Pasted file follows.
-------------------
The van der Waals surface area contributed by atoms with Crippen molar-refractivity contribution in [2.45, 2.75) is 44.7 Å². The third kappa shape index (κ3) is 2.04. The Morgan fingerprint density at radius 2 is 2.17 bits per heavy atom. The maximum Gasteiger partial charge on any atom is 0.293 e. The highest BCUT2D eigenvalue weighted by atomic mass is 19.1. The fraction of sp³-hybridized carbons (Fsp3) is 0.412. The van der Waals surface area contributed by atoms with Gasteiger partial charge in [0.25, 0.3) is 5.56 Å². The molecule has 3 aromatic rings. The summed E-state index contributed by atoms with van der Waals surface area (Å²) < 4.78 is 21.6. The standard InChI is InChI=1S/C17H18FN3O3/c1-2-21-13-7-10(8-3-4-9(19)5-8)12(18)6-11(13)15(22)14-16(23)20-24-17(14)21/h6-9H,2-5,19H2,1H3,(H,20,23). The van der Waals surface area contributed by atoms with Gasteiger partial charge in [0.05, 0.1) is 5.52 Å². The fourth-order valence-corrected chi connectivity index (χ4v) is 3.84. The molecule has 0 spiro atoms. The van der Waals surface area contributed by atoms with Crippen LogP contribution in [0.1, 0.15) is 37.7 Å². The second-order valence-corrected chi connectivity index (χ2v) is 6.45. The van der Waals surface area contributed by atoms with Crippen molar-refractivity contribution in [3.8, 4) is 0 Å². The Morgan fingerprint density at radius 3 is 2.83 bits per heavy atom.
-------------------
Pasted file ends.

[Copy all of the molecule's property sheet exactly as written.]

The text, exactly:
The van der Waals surface area contributed by atoms with Crippen molar-refractivity contribution in [2.45, 2.75) is 44.7 Å². The third kappa shape index (κ3) is 2.04. The Morgan fingerprint density at radius 2 is 2.17 bits per heavy atom. The maximum Gasteiger partial charge on any atom is 0.293 e. The highest BCUT2D eigenvalue weighted by atomic mass is 19.1. The fraction of sp³-hybridized carbons (Fsp3) is 0.412. The van der Waals surface area contributed by atoms with Gasteiger partial charge in [0.25, 0.3) is 5.56 Å². The molecule has 3 aromatic rings. The summed E-state index contributed by atoms with van der Waals surface area (Å²) < 4.78 is 21.6. The standard InChI is InChI=1S/C17H18FN3O3/c1-2-21-13-7-10(8-3-4-9(19)5-8)12(18)6-11(13)15(22)14-16(23)20-24-17(14)21/h6-9H,2-5,19H2,1H3,(H,20,23). The van der Waals surface area contributed by atoms with Gasteiger partial charge in [0.05, 0.1) is 5.52 Å². The fourth-order valence-corrected chi connectivity index (χ4v) is 3.84. The molecule has 0 spiro atoms. The van der Waals surface area contributed by atoms with Crippen LogP contribution in [0.1, 0.15) is 37.7 Å². The second-order valence-corrected chi connectivity index (χ2v) is 6.45. The van der Waals surface area contributed by atoms with Crippen molar-refractivity contribution in [3.8, 4) is 0 Å². The Morgan fingerprint density at radius 3 is 2.83 bits per heavy atom.